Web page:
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V/A - Roll Deep presents Grimey

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Artist: V/A

Album: Roll Deep presents Grimey

Label: DMC

Review date: May. 10, 2006

Grime, while certainly one of the most exciting genre developments of the hip hop diaspora, is also amongst the most frustrating, if just for the sheer lack of recorded material available. If the grime devotee isn’t inclined to the tedium of collecting white label 12” singles, he or she is left with the full-lengths put out by the few grime emcees with the requisite clout, and a handful of compilations. Thus, the first installment of the Grimey series, curated by the Roll Deep crew, could justify its existence by simply expanding the pool of available tracks. But Grimey tries for more and ends up with too much; while other compilations like Run the Road are dominated by a singular goal (to rep grime to the mainstream), Grimey is many things at once. It’s a look into the tastes and inspirations of grime’s dominating Roll Deep crew, whose former members include kingpins Dizzee Rascal and Wiley, in addition to providing an outlet for some of the crew’s new tracks. It’s also a mixtape in the purist sense, beat-matched and all. All of this confuses Grimey’s ostensible goal, which is to give an overview of the genre’s roots and developments. What’s left is a compilation of a few key grime tracks sans-context amongst some head scratching selections.

True to the overview approach, Grimey begins with selections heavy on R&B hooks and ragga vocals – staples of the garage / 2-step scene that birthed grime. It’s no surprise that this rave-progeny proved an unsuitable answer to American hip hop, too steeped in techno and lacking in ‘hood consciousness. So Solid Crew, who’s “Envy” leads off the mix, famously (and perhaps regrettably) embraced popular stereotypes of American hip hop culture, but had trouble translating it to record, sonically and lyrically. There are occasional flirts with grime’s now-sound in Grimey’s first half, particularly with JME’s “Serious,” (perhaps only there to foster the clever transition to Maxwell D’s track of the same name) and Roll Deep’s freestyling over Danny Weed’s “Creeper” riddim. Despite these interruptions, Grimey’s first impression is like The Streets’ “Weak Become Heroes” in mixtape form – wistful reminisces of the golden-era.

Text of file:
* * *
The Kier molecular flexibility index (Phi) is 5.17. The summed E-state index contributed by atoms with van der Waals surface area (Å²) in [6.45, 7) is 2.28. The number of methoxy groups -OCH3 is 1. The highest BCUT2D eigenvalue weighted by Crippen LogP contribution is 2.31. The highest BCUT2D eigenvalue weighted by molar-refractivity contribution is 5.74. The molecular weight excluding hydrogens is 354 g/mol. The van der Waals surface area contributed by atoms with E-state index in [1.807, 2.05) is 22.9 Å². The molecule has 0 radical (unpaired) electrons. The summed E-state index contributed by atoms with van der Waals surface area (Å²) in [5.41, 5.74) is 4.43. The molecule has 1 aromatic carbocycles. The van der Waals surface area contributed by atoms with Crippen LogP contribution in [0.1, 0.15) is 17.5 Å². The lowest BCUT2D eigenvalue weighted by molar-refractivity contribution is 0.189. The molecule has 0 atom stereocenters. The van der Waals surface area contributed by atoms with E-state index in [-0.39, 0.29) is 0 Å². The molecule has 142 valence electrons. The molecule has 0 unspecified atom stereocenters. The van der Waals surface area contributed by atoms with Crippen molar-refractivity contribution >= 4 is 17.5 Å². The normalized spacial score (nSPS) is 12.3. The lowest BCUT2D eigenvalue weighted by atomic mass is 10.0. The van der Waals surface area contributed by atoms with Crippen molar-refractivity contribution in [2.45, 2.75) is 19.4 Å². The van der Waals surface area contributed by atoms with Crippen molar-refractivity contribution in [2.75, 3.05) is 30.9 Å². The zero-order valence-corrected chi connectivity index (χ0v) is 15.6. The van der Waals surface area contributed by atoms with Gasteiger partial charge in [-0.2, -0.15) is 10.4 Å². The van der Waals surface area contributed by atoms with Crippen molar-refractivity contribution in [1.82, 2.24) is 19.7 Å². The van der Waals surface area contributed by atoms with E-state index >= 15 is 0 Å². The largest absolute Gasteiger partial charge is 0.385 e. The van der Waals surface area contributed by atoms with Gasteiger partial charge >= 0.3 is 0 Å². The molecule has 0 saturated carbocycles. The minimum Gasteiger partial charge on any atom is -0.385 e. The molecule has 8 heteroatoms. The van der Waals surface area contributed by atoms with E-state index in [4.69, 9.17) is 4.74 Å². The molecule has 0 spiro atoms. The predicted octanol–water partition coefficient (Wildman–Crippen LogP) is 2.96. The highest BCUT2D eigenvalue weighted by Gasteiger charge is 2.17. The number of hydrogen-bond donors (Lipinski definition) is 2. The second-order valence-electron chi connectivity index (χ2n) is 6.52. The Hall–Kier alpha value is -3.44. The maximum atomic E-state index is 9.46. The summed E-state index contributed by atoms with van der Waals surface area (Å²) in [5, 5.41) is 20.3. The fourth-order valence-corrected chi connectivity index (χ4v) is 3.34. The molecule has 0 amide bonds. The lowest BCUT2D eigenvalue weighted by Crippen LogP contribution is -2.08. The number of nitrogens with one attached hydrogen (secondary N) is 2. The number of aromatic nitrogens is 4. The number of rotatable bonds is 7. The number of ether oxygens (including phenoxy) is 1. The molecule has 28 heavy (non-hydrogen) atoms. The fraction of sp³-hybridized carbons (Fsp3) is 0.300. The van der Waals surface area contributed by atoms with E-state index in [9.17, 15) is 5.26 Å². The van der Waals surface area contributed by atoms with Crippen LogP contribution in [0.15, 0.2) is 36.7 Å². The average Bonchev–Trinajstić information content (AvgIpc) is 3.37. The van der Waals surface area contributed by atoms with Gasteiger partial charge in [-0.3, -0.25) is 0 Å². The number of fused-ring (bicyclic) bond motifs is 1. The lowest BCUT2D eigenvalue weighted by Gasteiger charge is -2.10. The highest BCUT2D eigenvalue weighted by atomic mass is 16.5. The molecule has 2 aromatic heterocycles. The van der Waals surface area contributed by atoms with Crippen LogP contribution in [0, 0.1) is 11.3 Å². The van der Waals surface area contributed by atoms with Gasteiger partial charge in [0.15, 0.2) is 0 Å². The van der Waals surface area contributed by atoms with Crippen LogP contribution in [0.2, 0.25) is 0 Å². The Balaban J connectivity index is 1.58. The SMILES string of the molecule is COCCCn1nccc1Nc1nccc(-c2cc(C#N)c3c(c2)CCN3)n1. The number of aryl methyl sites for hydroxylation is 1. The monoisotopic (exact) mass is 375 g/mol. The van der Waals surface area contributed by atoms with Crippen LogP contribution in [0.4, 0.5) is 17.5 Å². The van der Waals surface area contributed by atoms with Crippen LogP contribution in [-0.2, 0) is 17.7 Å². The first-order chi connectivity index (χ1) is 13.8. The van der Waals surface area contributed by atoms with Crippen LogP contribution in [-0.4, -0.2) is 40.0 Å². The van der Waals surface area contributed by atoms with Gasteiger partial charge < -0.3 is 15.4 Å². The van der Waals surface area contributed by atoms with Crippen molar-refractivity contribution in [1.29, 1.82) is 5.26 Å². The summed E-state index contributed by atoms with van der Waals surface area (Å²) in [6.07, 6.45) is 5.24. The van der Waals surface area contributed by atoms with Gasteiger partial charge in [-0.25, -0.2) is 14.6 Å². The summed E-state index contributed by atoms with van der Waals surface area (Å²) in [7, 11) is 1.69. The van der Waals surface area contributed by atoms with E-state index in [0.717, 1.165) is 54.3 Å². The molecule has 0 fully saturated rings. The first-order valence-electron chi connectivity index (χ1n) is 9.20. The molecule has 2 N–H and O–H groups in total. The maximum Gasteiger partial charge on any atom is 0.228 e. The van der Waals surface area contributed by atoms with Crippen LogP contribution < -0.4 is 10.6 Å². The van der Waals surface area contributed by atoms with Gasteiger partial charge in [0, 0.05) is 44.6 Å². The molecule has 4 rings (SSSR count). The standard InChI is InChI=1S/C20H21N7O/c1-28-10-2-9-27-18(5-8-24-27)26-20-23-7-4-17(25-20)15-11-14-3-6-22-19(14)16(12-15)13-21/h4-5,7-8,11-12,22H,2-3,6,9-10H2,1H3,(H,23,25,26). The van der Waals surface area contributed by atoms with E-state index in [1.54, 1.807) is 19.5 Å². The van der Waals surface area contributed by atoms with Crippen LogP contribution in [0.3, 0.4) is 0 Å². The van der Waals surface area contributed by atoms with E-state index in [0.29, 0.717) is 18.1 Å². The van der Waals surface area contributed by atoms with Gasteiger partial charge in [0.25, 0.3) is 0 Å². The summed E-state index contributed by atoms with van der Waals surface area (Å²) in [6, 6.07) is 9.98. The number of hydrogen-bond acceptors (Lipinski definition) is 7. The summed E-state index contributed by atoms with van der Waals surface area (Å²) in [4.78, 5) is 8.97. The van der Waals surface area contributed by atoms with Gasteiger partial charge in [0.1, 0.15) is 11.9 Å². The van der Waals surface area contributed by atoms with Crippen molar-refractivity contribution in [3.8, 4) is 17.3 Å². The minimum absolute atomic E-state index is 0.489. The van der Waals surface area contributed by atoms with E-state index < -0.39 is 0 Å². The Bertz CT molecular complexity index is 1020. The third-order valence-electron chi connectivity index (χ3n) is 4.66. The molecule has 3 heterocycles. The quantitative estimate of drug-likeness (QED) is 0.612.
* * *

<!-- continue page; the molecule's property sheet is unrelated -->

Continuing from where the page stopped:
But Grimey is clearly sequenced to indicate a progression, as Dizzee Rascal’s seminal “I Luv U” demolishes the nostalgia halfway through, announcing (as it did for garage) a shift towards the dark arcade gangsterism of grime. Where So Solid Crew failed to completely bring their hip hop mentality to the music, Dizzee made sure this personality appeared on record. With a chorus featuring point-counterpoint dialogue of sexual politics in clubland, like a grime version of Three 6 Mafia’s “Baby Mama,” Dizzee lays out the male lyricist’s lady-problems – frequent material for American rapper Cam’Ron but delivered a bite more eruditely and fairly by Dizzee. And thus begins Grimey’s dive into the UK’s indigenous hip hop synthesis. Poignantly, it’s wrapped up by Wiley’s “Wot U Call It?” corroborating the ‘what the fuck?’ moment the genre’s transition created, and Grimey’s transition creates – one that initiates a scramble to classify and label it.

Chief complaints about a compilation like Grimey are going to center around track selection, and though Grimey certainly delivers on grime’s important moments, with signature tracks by Kano and Wiley alongside Dizzee’s genre-defining debut, the milestone emphasis sometimes detracts from the ride. Though “Boys Love Girls” was his first breakthrough, Kano has done better (see his features on both Run the Road compilations), and More Fire Crew’s “Oi!,” one of grime’s earliest chart presences, now sounds Dizzee-lite. For a nebulous genre that is hard for non-scenesters to penetrate, much less chronicle – even the British press is woefully lacking in grime coverage and comprehension – Grimey proves a solid curriculum for the grime initiate.

By Bob Hammond

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